LEWIS HYDE: Martin Luther King’s heirs have treated his created work as a commercial property. They have used King’s work, sold it to advertisers. One example is a cellphone company.
[EXCERPT FROM SPEECH: FREE AT LAST!]
[MUSIC UP AND UNDER]
JAMIE YORK: A cellphone ad from 2000 in which King’s speech is juxtaposed with Kermit the Frog –
HOMER SIMPSON: DOH!
JAMIE YORK: - and Homer Simpson.
LEWIS HYDE: And [LAUGHS] so this is a reformulation of King’s image and message, moving it from the political and spiritual sphere in which it began into a completely commercial sphere.
MALE ANNOUNCER: Before you can inspire.
DR. MARTIN LUTHER KING, JR.: We hold these truths to be self-evident –
MALE ANNOUNCER: Before you can touch.
DR. MARTIN LUTHER KING, JR.: - that all men are created equal.
MALE ANNOUNCER: You must first connect. And the company that connects more of the world is Alcatel, a leader in communication networks.
DR. MARTIN LUTHER KING, JR.: I have a dream!
JAMIE YORK: Hyde makes the point that the snippet of that speech that was sold to Alcatel is only 65 percent King’s. The rest of the words are Thomas Jefferson’s. No one I spoke to disputes that the King family have every legal right to make a living from the estate they've inherited, and where the line of commercialism should be drawn is a complicated debate. A 2008 study found that the speech was more recognizable to Americans than any other, and 97 percent of American teenagers recognized the words as King’s. But authors like Michael Eric Dyson, author of I May Not Get There With You: The True Martin Luther King, Jr., fear that the recognition is actually counterproductive if documentarians, journalists and researchers are denied reasonable access to the rest of King’s legacy.
MICHAEL ERIC DYSON: As a scholar and as interested citizens, certainly I think that it would serve Dr. King’s ultimate interests for the broader public to have access to his intellectual vision, and I think that’s critical if we're going to combat some of the vicious mythologies about Dr. King that prevail.
JAMIE YORK: Lewis Hyde thinks the risks are greater still, that King’s speeches, the tradition he comes out of makes an even larger point about how ideas and ownership enable or disable certain ways of being human.
LEWIS HYDE: And in particular, I'm interested in collective being. I'm interested in making it easier for people to be public and social selves, as Martin Luther King certainly was. The risk is that if we turn everything into private property, it becomes harder and harder for us to have these common or collective selves, which is something we need. In anthropology, there’s an interesting resurrection of an old word, which is the word “dividual.” So we live in a nation that values individuality; we live in a nation of individuals. But a dividual person is somebody who’s imagined to contain within himself or herself the community that he or she lives in. So it would be nice if we began to have a better sense of how to own and circulate art and ideas, such that we could be present in our dividuality, as well as our individuality.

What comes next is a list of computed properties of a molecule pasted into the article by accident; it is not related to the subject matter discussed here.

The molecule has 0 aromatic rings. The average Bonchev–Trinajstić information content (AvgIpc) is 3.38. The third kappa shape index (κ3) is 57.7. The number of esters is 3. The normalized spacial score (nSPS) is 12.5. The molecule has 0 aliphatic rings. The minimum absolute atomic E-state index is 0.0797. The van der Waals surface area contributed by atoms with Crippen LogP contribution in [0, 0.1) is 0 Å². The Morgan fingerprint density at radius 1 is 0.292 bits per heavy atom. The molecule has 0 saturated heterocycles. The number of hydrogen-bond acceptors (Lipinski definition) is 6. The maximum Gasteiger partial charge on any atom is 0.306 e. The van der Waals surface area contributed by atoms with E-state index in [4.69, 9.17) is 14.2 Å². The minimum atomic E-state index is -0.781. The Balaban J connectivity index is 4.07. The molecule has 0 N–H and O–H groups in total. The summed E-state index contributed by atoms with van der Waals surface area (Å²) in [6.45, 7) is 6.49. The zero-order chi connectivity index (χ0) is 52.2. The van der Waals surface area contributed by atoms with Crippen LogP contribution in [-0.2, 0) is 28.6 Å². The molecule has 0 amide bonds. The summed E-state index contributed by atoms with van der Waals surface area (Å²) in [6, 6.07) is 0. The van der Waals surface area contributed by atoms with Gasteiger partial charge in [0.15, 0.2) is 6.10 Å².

JAMIE YORK: King was a genius as an activist, poet and preacher who, to [LAUGHS] borrow a phrase, made hope and history rhyme. But for Hyde, genius like King’s can only be fully realized when it has access to the world of art and ideas that King swam in and sampled from. This is our public selves, where our unique gifts contribute not simply to our individuality, but to better our community. And for Hyde, this potential is lost when we confuse categories and place ideas like King’s, ideas he himself thought were divinely inspired, solely into the category of commerce.
[MUSIC UP AND UNDER] For On the Media, I'm Jamie York.
[MUSIC/MUSIC UP AND UNDER]
BOB GARFIELD: That's it for this week's show. On the Media was produced by Jamie York, Mike Vuolo, Nazanin Rafsanjani, Alex Goldman, P.J. Vogt and Sarah Abdurrahman, with more help from Andrew Parsons and Carlin Galietti, and edited – by Brooke. Special thanks this week to WNYC archivist Andy Lanset. Our technical director is Jennifer Munson. Our engineer this week was Dylan Keefe.
BROOKE GLADSTONE: Katya Rogers is our senior producer. Ellen Horne is WNYC’s senior director of national programs. Bassist/composer Ben Allison wrote our theme. On the Media is produced by WNYC and distributed by NPR. I'm Brooke Gladstone.
BOB GARFIELD: And I'm Bob Garfield.